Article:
Habakkuk could wait quietly because he knew that God was at work in the world (Hab. 1:5), and he had prayed that God’s work would be kept alive and strong (3:2). When you know that God is working in your life, you can afford to wait quietly and let Him have His way. Furthermore, God had commanded him to wait (2:3), and “God’s commandments are God’s enablements.” No matter what we see and no matter how we feel, we must depend on God’s promises and not allow ourselves to “fall apart.” “Rest in the Lord, and wait patiently for him” (Ps. 37:7).
Over the years, I’ve often leaned on a verse that has helped me wait patiently on the Lord. “Be still and know that I am God” (Ps. 46:10). Whenever we find ourselves getting “churned up” within, we can be sure that we need to stop, pray, and wait on the Lord before we do some stupid thing.
“I will rejoice in the Lord” (3:17-18). By the time Babylon was through with the land of Judah, there wouldn’t be much of value left (2:17). Buildings would be destroyed, treasures would be plundered, and farms and orchards would be devastated. The economy would fall apart and there would be little to sing about. But God would still be on His throne, working out His divine purposes for His people (Rom. 8:28). Habakkuk couldn’t rejoice in his circumstances, but he could rejoice in his God!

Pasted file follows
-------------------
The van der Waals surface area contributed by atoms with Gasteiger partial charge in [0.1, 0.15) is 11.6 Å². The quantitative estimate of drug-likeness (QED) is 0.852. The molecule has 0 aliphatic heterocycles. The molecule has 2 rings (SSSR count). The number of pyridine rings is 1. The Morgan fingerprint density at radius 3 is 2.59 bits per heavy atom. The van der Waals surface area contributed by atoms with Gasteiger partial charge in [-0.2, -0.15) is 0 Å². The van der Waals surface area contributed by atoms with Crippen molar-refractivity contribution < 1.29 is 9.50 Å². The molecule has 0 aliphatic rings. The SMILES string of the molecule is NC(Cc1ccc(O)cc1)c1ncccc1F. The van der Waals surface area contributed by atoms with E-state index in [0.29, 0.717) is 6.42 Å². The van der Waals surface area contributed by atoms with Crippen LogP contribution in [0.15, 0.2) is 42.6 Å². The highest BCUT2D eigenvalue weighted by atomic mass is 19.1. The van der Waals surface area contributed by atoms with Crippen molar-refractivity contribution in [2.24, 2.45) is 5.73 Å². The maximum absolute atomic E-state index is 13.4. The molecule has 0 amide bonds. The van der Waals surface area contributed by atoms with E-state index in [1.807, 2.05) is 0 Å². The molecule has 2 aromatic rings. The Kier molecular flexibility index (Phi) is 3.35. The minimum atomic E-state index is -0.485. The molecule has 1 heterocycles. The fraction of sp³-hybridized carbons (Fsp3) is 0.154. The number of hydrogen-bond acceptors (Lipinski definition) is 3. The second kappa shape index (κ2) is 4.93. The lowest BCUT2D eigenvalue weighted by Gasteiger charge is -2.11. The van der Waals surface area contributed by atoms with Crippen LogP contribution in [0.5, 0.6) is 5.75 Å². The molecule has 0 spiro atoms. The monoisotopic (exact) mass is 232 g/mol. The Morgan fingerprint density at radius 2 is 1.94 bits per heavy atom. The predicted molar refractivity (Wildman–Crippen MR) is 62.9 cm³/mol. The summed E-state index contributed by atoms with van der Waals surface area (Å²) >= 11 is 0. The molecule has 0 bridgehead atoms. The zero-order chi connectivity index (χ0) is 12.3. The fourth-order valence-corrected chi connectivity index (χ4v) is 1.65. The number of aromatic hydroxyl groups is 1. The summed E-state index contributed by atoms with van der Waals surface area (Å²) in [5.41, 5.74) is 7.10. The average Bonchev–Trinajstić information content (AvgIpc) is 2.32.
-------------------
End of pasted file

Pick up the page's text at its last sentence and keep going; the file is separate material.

The prophet’s testimony here reminds us of Paul’s admonitions to believers today: “Rejoice always, pray without ceasing, in everything give thanks, for this is the will of God in Christ Jesus for you” (1 Thes. 5:16-18, NKJV). Habakkuk discovered that God was his strength (Hab. 3:19) and song as well as his salvation (see Isa. 12:1-2; Ex. 15:2; Ps. 118:14); and therefore he had nothing to fear.
It’s one thing to “whistle in the dark” and try to bolster our courage, and quite something else to sing about the eternal God who never fails. Though his lips were trembling and his legs were shaking (Hab. 3:16, NIV), the prophet burst into song and worshiped his God. What an example for us to follow! It reminds us of our Lord before He went to the cross (Mark 14:26), and Paul and Silas in the Philippian dungeon (Acts 16:19-34). God can give us “songs in the night” (Pss. 42:8; 77:6; Job 35:10) if we’ll trust Him and see His greatness.